Ingesting an indigenous Israeli aromatic shrub called Chiliadenus iphionoides (more commonly, “sharp varthemia” or “Goldilocks”) could improve insulin secretion and glucose absorption in people with diabetes, according to plant biologist Jonathan Gorelick, scientific director of the Judea Regional Research and Development Center in Israel.
The center’s efforts to isolate the plant’s active compounds — and to assure these compounds are present when the plant is grown in the greenhouse rather than in the wild — is the topic of Gorelick’s presentation today at the 25th Judea and Samaria Research Studies Conference at Ariel University.
“This is a plant that only grows in Israel, Jordan and the Sinai, and has been used traditionally by Arabs and Bedouins for controlling diabetes,” Gorelick tells ISRAEL21c. “I’ve been screening different Israeli plants for diabetes and this is one of the best candidates.”
In a study published in the Journal of Ethnopharmacology in October 2011, Gorelick and his team describe how they tested the effects of the plant on a particular Negev rodent with a nutritionally induced model of diabetes. When the animals were given an oral glucose tolerance test, blood-glucose levels returned immediately to normal levels only in the ones that had been fed sharp varthemia before the test.
“We also did a longer-term study in which we mixed the plant with their food and showed the [positive] effects,” says Gorelick. Consumption of the yellow-flowering plant increased sugar absorption in the rodents’ muscle and fat cells, and reduced blood-sugar levels.
Gorelick and his research collaborators have identified one of the active compounds partially responsible for these effects, and continue to search for others. At the same time, they are experimenting to find the best way to grow the plant agriculturally with its active compounds intact so that it could be cultivated as a commercially available natural treatment for diabetes.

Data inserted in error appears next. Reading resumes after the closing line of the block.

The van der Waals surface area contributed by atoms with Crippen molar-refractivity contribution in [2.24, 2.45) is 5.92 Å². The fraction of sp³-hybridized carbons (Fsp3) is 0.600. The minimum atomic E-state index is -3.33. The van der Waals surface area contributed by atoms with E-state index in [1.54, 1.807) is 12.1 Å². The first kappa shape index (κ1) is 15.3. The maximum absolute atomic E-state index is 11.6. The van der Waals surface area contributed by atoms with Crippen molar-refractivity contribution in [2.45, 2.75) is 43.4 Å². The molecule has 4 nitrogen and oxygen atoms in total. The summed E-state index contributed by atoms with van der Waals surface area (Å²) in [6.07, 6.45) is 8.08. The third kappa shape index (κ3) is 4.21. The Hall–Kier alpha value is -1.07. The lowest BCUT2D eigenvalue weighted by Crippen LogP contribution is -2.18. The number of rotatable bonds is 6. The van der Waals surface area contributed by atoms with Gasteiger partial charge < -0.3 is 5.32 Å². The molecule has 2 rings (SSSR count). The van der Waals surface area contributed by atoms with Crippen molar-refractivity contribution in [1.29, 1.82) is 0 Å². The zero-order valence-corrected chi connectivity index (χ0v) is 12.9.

From the wild to the greenhouse
“Many medicinal plants, when grown in greenhouses, don’t produce the compounds they do in the wild because those compounds are a defense response to conditions in the wild,” he explains. “We’re trying to emulate those stimulators from the wild in the greenhouse setting.”
The nonprofit Judea Regional R&D Center is among eight agricultural research centers in Israel’s periphery regions. These centers are supervised and supported by the Israeli Ministry of Science and academically sponsored by Ben-Gurion University of the Negev.
The Judea center focuses on industrial research and development of products, technologies, patents and inventions related to regional ecology, desertification, climate change, wastewater recycling, desert farming techniques, and indigenous plants for eating as well as medicinal, cosmetic, pest control, landscaping and other uses.
Two Judea Regional R&D Center PhDs and two research technicians are working on the Goldilocks project with collaborators from the Hebrew University Faculty of Nutrition in Rehovot for the animal studies, and with plant biologist Nurit Bernstein from the government’s Volcani Agricultural Research Organization on the greenhouse studies.
Los Angeles native Gorelick earned undergraduate and doctorate degrees in plant biology from Rutgers University and Cornell University, respectively, and did post-doc work in the Hebrew University of Jerusalem’s School of Pharmacy under Prof. Raphael Mechoulam, a worldwide pioneer of research into medical cannabis.